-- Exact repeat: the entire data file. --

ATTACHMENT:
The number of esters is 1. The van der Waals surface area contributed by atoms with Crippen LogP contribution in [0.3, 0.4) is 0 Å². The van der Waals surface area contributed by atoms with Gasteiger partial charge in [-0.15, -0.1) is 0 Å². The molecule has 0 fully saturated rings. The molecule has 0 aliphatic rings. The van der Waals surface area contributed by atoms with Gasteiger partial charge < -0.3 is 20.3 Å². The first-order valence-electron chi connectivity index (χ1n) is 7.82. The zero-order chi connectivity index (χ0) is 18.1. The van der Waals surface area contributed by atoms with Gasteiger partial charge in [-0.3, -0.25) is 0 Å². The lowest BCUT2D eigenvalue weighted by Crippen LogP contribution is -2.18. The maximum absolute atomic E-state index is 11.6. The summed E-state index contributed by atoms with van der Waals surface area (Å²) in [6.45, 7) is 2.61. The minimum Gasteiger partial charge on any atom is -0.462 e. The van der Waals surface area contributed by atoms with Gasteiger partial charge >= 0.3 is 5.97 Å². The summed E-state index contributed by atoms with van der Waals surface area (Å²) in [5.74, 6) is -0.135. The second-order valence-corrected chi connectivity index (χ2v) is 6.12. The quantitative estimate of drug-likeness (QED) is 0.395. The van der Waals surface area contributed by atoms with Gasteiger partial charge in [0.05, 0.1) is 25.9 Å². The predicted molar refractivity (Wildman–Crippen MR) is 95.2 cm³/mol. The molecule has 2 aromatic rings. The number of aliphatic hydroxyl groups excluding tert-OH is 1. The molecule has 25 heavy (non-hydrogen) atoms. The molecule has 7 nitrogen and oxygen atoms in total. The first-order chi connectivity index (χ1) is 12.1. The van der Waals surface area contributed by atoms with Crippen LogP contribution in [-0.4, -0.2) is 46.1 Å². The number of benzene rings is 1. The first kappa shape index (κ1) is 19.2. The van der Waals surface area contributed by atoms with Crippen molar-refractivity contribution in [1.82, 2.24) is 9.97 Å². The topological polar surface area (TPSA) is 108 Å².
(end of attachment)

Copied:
The number of esters is 1. The van der Waals surface area contributed by atoms with Crippen LogP contribution in [0.3, 0.4) is 0 Å². The van der Waals surface area contributed by atoms with Gasteiger partial charge in [-0.15, -0.1) is 0 Å². The molecule has 0 fully saturated rings. The molecule has 0 aliphatic rings. The van der Waals surface area contributed by atoms with Gasteiger partial charge < -0.3 is 20.3 Å². The first-order valence-electron chi connectivity index (χ1n) is 7.82. The zero-order chi connectivity index (χ0) is 18.1. The van der Waals surface area contributed by atoms with Gasteiger partial charge in [-0.3, -0.25) is 0 Å². The lowest BCUT2D eigenvalue weighted by Crippen LogP contribution is -2.18. The maximum absolute atomic E-state index is 11.6. The summed E-state index contributed by atoms with van der Waals surface area (Å²) in [6.45, 7) is 2.61. The minimum Gasteiger partial charge on any atom is -0.462 e. The van der Waals surface area contributed by atoms with Gasteiger partial charge >= 0.3 is 5.97 Å². The summed E-state index contributed by atoms with van der Waals surface area (Å²) in [5.74, 6) is -0.135. The second-order valence-corrected chi connectivity index (χ2v) is 6.12. The quantitative estimate of drug-likeness (QED) is 0.395. The van der Waals surface area contributed by atoms with Gasteiger partial charge in [0.05, 0.1) is 25.9 Å². The predicted molar refractivity (Wildman–Crippen MR) is 95.2 cm³/mol. The molecule has 2 aromatic rings. The number of aliphatic hydroxyl groups excluding tert-OH is 1. The molecule has 25 heavy (non-hydrogen) atoms. The molecule has 7 nitrogen and oxygen atoms in total. The first-order chi connectivity index (χ1) is 12.1. The van der Waals surface area contributed by atoms with Crippen LogP contribution in [-0.4, -0.2) is 46.1 Å². The number of benzene rings is 1. The first kappa shape index (κ1) is 19.2. The van der Waals surface area contributed by atoms with Crippen molar-refractivity contribution in [1.82, 2.24) is 9.97 Å². The topological polar surface area (TPSA) is 108 Å².